1. Capture and Identify relevant patents

    ● Use Google patents or Espacenet or other search tools available to you to execute your own patent search
    ● Search for known competitors
    ● If the competitors are active in multiple fields combine your search with relevant words that define the idea or invention,
    ● Once you have found well-published patents, look further for cited patent

    2. Identify relevant patent classification for your search

    ● As a first step you need to find relevant CPC classification that covers your idea or invention, check out the patents you captured in step 1 for relevant classes
    ● If you don’t capture relevant patents use IPC classification, check out the patents you captured in step 1 for patent classification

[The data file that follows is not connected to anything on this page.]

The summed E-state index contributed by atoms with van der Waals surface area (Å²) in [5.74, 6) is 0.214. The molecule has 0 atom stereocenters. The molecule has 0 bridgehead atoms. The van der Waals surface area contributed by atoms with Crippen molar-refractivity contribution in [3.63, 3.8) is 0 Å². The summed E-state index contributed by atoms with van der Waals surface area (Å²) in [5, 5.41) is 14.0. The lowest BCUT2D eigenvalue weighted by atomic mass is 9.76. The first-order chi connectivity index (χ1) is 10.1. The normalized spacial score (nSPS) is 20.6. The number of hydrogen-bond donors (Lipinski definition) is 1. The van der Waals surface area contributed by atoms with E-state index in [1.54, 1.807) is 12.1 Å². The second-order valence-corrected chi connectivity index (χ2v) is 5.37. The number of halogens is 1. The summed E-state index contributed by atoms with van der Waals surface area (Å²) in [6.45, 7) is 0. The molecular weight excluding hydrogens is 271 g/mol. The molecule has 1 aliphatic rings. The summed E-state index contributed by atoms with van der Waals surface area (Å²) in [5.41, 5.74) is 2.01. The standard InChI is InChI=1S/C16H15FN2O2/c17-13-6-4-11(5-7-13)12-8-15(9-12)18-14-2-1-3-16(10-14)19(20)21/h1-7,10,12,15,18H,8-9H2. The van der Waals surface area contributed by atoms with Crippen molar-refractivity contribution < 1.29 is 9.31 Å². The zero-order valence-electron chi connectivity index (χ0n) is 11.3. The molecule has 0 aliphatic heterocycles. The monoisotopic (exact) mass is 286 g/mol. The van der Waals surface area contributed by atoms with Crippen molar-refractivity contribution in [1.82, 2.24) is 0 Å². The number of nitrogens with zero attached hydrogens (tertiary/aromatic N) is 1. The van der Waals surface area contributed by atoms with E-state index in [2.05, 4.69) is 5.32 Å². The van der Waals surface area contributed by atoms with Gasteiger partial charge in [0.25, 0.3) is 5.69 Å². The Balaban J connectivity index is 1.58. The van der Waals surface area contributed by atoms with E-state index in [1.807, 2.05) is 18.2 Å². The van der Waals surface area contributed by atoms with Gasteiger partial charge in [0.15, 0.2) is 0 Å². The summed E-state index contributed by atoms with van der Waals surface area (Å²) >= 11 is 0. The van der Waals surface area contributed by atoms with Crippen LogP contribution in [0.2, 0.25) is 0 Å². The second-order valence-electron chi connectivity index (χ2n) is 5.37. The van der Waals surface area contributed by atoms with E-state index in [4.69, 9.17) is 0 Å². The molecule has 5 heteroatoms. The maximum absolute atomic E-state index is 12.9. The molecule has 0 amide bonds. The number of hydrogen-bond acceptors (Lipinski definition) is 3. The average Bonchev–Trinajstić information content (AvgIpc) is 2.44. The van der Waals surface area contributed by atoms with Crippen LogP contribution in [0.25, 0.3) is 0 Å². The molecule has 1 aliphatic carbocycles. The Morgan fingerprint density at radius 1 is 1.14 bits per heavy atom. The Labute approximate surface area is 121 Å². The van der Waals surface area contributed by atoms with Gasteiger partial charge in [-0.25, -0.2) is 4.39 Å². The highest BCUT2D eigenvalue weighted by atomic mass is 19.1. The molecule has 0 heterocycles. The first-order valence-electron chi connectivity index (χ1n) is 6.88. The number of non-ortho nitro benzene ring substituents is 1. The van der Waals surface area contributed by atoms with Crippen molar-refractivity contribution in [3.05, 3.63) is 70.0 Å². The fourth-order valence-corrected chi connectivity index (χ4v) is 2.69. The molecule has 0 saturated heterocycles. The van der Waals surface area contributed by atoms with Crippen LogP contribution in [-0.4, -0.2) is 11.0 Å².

● Usually, a patent is assigned multiple classifications, select the most appropriate classes

    3. Highlight how your idea/invention differs from existing prior art

    ● Analyze identified relevant patents by reading the description to understand what problem they are solving and how
    ● If you have found a very relevant patent (very similar to your solution), check if it is owned by a company you know, if not, redo step one by searching on that company
    ● Highlight relevant parts for future purposes
    ● Usually, by reading other patent applications you stumble on new words or angles that may require you to redo step 1

    4. Check out the patent legal status

    ● What is also important when you have identified relevant patents is that you try to understand the legal status of these patents such as patent pending, patent active or patent dead
    a) Many patent databases offer digital patent legal services but always and I mean always talk to your patent agent or patent lawyer to ensure you have the correct status. It may be required to call the patent office to get the latest status of the patent